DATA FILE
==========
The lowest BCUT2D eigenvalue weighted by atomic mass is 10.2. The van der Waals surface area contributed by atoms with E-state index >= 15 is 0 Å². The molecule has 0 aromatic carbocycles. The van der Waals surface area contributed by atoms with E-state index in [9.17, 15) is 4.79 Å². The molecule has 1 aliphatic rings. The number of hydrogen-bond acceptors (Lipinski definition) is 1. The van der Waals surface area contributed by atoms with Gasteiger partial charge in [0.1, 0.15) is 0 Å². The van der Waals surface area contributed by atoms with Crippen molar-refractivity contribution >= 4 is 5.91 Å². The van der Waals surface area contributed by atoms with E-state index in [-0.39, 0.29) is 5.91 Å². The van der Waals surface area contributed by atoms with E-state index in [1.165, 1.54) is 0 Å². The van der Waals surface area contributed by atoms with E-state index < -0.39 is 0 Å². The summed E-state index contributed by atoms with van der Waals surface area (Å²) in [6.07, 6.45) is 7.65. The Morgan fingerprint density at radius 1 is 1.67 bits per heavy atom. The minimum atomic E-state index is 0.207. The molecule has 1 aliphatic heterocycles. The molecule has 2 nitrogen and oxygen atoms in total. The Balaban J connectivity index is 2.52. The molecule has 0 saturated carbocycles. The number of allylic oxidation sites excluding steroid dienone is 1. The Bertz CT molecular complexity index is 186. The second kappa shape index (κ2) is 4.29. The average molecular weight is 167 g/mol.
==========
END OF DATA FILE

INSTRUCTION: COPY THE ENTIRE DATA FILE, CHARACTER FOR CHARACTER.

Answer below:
The lowest BCUT2D eigenvalue weighted by atomic mass is 10.2. The van der Waals surface area contributed by atoms with E-state index >= 15 is 0 Å². The molecule has 0 aromatic carbocycles. The van der Waals surface area contributed by atoms with E-state index in [9.17, 15) is 4.79 Å². The molecule has 1 aliphatic rings. The number of hydrogen-bond acceptors (Lipinski definition) is 1. The van der Waals surface area contributed by atoms with Gasteiger partial charge in [0.1, 0.15) is 0 Å². The van der Waals surface area contributed by atoms with Crippen molar-refractivity contribution >= 4 is 5.91 Å². The van der Waals surface area contributed by atoms with E-state index in [-0.39, 0.29) is 5.91 Å². The van der Waals surface area contributed by atoms with E-state index in [1.165, 1.54) is 0 Å². The van der Waals surface area contributed by atoms with E-state index < -0.39 is 0 Å². The summed E-state index contributed by atoms with van der Waals surface area (Å²) in [6.07, 6.45) is 7.65. The Morgan fingerprint density at radius 1 is 1.67 bits per heavy atom. The minimum atomic E-state index is 0.207. The molecule has 1 aliphatic heterocycles. The molecule has 2 nitrogen and oxygen atoms in total. The Balaban J connectivity index is 2.52. The molecule has 0 saturated carbocycles. The number of allylic oxidation sites excluding steroid dienone is 1. The Bertz CT molecular complexity index is 186. The second kappa shape index (κ2) is 4.29. The average molecular weight is 167 g/mol.